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UK banks must do more to fight dirty money, says BoE's Woods

Huw Jones and Sinead Cruise
·2-min read
Britain's Deputy Governor for Prudential Regulation and Chief Executive Officer of the Prudential Regulation Authority Sam Woods speaks during the Bank of England's financial stability report at the Bank of England in the City of London

UK banks must do more to fight dirty money, says BoE's Woods

Britain's Deputy Governor for Prudential Regulation and Chief Executive Officer of the Prudential Regulation Authority Sam Woods speaks during the Bank of England's financial stability report at the Bank of England in the City of London

By Huw Jones and Sinead Cruise

LONDON (Reuters) - Britain's banks must make the fight against dirty money a "top priority" or risk facing more severe fines, Bank of England Deputy Governor Sam Woods said on Tuesday.

Global banks, including UK-based HSBC, Barclays and Standard Chartered, face fresh scrutiny on their efforts to curb money laundering after a cache of leaked documents showed they transferred more than $2 trillion in suspect funds over nearly two decades.

Woods said it was vital that banks played their part in fighting financial crime as the "FinCEN" leaks were a good reminder of how criminals will use the financial system for their own ends.

"If the banks get this wrong, then costs for them are very severe, as you have seen in recent years the big fines here in the UK and in the U.S.," Woods told Bloomberg TV.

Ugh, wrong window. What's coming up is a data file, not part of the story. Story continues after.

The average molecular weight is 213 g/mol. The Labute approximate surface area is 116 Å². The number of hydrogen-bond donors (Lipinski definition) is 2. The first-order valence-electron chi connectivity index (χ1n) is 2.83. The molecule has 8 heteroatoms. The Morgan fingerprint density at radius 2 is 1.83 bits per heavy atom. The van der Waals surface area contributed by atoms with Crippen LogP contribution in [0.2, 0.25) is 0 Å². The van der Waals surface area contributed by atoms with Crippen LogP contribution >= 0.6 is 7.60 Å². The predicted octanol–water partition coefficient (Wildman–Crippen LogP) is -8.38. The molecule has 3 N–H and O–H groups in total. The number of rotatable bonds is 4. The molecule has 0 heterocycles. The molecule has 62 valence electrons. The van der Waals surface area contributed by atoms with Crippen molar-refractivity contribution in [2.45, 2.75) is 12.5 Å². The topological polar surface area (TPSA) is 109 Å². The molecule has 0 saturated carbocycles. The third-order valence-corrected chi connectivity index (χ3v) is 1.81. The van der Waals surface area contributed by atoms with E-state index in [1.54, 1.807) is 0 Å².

"They have been doing a lot but they'll need to do more, and unfortunately this is one of those things that the job is never done," Woods said, adding that he did not think new rules were necessary at this point.

HSBC has said the information in the reports was historic, while Standard Chartered pointed to investments to improve its control procedures.

Barclays said global banks were supportive of initiatives to improve transparency of how money was held around the world and which should make client due diligence "a lot easier".

Global spending on anti-money laundering (AML) software was close to $1.5 billion at end-2019 and is expected to exceed $1.9 billion by end-2023, according to Boston-based financial research and advisory firm Aite Group.

"We have seen that growth ourselves," added Rachel Woolley, global director of financial crime at Fenergo, which provides client data management support to more than 80 banks and financial firms including BBVA, Westpac and BNP Paribas.

"With digital operational resilience a key focus for financial institutions, not to mention the potential wave of AML reform in response to the FinCEN leaks, it stands to reason that significant investment will be made in technology as banks attempt to increase efficiencies and address increasing compliance concerns," Woolley told Reuters.

Earlier on Tuesday, the Monetary Authority of Singapore said it was studying media reports that Singapore banks had informed U.S. regulators of suspicious transactions, adding that it would take "appropriate action" based on the outcome of its review.

(Editing by Gareth Jones, William Maclean and Alison Williams)